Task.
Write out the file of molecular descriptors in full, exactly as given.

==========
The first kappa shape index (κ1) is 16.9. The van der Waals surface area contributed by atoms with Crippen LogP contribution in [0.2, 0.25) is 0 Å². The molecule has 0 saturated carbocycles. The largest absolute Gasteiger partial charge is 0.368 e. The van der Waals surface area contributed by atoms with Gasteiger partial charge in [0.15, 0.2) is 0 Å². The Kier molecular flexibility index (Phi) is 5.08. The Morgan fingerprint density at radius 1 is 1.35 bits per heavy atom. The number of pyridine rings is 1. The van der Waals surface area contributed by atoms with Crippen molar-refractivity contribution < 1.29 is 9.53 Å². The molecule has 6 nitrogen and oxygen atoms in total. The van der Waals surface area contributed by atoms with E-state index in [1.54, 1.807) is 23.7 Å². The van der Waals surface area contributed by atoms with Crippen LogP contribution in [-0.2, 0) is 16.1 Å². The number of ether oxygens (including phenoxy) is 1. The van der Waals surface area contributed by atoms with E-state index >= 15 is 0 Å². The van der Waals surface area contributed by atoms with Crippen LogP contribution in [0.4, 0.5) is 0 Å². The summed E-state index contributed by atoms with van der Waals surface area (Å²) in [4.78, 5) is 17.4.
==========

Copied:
The first kappa shape index (κ1) is 16.9. The van der Waals surface area contributed by atoms with Crippen LogP contribution in [0.2, 0.25) is 0 Å². The molecule has 0 saturated carbocycles. The largest absolute Gasteiger partial charge is 0.368 e. The van der Waals surface area contributed by atoms with Gasteiger partial charge in [0.15, 0.2) is 0 Å². The Kier molecular flexibility index (Phi) is 5.08. The Morgan fingerprint density at radius 1 is 1.35 bits per heavy atom. The number of pyridine rings is 1. The van der Waals surface area contributed by atoms with Crippen molar-refractivity contribution < 1.29 is 9.53 Å². The molecule has 6 nitrogen and oxygen atoms in total. The van der Waals surface area contributed by atoms with E-state index in [1.54, 1.807) is 23.7 Å². The van der Waals surface area contributed by atoms with Crippen LogP contribution in [-0.2, 0) is 16.1 Å². The number of ether oxygens (including phenoxy) is 1. The van der Waals surface area contributed by atoms with E-state index >= 15 is 0 Å². The van der Waals surface area contributed by atoms with Crippen LogP contribution in [0.4, 0.5) is 0 Å². The summed E-state index contributed by atoms with van der Waals surface area (Å²) in [4.78, 5) is 17.4.